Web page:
Back in the last millennium, a company called Radius released EditDV, the first video-editing program designed specifically for the DV format. Radius changed its name to Digital Origin and was subsequently bought by Media 100, which has updated EditDV and renamed it CineStream. Got all that? Don’t sweat it.
What matters is that a first-rate program has been updated–and that video producers deciding between Adobe’s Premiere and Apple’s Final Cut Pro have a third alternative. CineStream doesn’t have Premiere’s tight Adobe-family ties or Final Cut Pro’s sophisticated compositing features, and it has a few rough edges. But it also offers some advantages over its competitors, and–although it’s likely to be less popular–it’s too good a program to dismiss.
Same Face, New Features
CineStream’s interface resembles those of other video editors. The program stores video clips and imported media in folderlike bins, a Monitor window previews clips and edits, and a Sequencer window displays a timeline and editing tools. Although the interface seems less cluttered than those of Premiere and Final Cut Pro ( Reviews, May 2001 and July 2001, respectively), it has all the features necessary for efficient editing. And it’s fast: in my tests on a 667MHz Power Mac G4, a 5-second cross-dissolve that took 106 seconds to render in Premiere 6 took 41 seconds in CineStream (but just 21 seconds in Final Cut Pro 2).
With CineStream 3.0, Media 100 has brought some major enhancements to EditDV 2.0 ( Reviews, October 2000). You can now divide a project into multiple sequences, each with its own timeline. And there are other new features, including a History window with multiple levels of undo, a pan-and-scan effect that lets you import and pan across large graphics,
and a scene-detection tool that captures each DV-tape shot as a separate video clip. And CineStream supports Media 100’s EventStream technology, giving movies Web interactivity.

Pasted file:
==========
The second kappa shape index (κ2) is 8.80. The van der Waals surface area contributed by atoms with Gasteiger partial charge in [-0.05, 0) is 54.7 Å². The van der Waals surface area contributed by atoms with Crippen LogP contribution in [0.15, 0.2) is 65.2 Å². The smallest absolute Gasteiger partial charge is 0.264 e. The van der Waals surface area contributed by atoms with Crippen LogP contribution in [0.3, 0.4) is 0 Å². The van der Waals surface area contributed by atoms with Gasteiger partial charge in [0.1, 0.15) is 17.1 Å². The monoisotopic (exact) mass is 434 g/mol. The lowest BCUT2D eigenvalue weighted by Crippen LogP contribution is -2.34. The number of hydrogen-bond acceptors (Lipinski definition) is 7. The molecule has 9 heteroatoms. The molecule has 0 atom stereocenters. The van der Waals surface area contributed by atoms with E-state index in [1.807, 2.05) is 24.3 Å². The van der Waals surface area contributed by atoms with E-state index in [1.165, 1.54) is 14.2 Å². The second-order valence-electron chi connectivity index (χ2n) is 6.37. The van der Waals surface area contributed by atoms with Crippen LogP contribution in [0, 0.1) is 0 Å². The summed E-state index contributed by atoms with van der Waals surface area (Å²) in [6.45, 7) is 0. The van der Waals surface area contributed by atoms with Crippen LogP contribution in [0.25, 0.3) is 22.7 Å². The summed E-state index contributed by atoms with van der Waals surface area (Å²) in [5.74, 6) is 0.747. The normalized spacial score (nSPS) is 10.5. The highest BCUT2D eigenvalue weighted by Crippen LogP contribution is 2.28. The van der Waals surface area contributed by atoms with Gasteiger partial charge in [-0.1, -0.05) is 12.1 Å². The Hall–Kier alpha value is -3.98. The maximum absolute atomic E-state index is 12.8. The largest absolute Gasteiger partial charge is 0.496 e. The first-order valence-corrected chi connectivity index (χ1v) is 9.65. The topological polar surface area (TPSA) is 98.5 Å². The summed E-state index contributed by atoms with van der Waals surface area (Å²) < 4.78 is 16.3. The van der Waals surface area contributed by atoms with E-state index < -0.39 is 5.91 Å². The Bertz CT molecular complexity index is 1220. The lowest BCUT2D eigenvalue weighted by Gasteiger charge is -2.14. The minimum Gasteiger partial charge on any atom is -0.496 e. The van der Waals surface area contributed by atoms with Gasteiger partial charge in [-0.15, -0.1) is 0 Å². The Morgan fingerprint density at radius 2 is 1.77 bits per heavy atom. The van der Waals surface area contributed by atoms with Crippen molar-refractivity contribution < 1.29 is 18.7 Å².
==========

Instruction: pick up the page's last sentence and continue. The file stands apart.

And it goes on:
Doesn’t Play Well with Others
CineStream is unique among software-only video editors in that it uses its own DV codec. That isn’t a bad thing; the problem is, the codec is incompatible with Apple’s FireWire DV Enabler extension, required for capturing video with Final Cut Pro, Premiere, and Apple’s iMovie. CineStream users who also use other DV software will have to make frequent trips to the Extensions Manager to switch between Media 100’s DV extensions and Apple’s.
CineStream can’t use effects plug-in modules designed for Premiere or Adobe’s After Effects. Fortunately, it includes all the common transitions and effects as well as some uncommon and very cool ones. And, like Final Cut Pro and Premiere, CineStream isn’t compatible with Mac OS X. Media 100 hasn’t yet decided whether to deliver an OS X version.
Macworld’s Buying Advice
CineStream’s closest competitor is Premiere 6, and it’s a tug-of-war between the two. Premiere offers tight integration with Adobe’s other products, support for third-party plug-ins, and audio filters and a real-time mixer for excellent sound. But CineStream is better suited to long projects, with its support for multiple sequences, and its Web-interactivity features are superior for online publishing. These advantages make CineStream a versatile workhorse for video storytelling.
Diving into CineStream: A clean, efficient interface makes the program well-suited to long-form video projects.